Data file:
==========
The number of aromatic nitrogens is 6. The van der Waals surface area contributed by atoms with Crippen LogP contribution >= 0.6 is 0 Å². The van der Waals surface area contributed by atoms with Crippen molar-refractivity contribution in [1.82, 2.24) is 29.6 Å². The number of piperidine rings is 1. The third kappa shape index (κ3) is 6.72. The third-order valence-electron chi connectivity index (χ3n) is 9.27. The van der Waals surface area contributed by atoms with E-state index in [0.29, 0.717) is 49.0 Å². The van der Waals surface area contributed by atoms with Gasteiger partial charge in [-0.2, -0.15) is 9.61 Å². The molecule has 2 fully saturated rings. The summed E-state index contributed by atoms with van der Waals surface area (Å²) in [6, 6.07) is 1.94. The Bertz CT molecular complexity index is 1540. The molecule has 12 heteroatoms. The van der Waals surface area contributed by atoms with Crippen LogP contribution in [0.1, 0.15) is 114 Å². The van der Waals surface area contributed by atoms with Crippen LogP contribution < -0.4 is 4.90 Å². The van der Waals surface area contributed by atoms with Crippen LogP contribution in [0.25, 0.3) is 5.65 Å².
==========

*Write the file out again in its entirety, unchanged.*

The number of aromatic nitrogens is 6. The van der Waals surface area contributed by atoms with Crippen LogP contribution >= 0.6 is 0 Å². The van der Waals surface area contributed by atoms with Crippen molar-refractivity contribution in [1.82, 2.24) is 29.6 Å². The number of piperidine rings is 1. The third kappa shape index (κ3) is 6.72. The third-order valence-electron chi connectivity index (χ3n) is 9.27. The van der Waals surface area contributed by atoms with E-state index in [0.29, 0.717) is 49.0 Å². The van der Waals surface area contributed by atoms with Gasteiger partial charge in [-0.2, -0.15) is 9.61 Å². The molecule has 2 fully saturated rings. The summed E-state index contributed by atoms with van der Waals surface area (Å²) in [6, 6.07) is 1.94. The Bertz CT molecular complexity index is 1540. The molecule has 12 heteroatoms. The van der Waals surface area contributed by atoms with Crippen LogP contribution in [0.1, 0.15) is 114 Å². The van der Waals surface area contributed by atoms with Crippen LogP contribution < -0.4 is 4.90 Å². The van der Waals surface area contributed by atoms with Crippen LogP contribution in [0.25, 0.3) is 5.65 Å².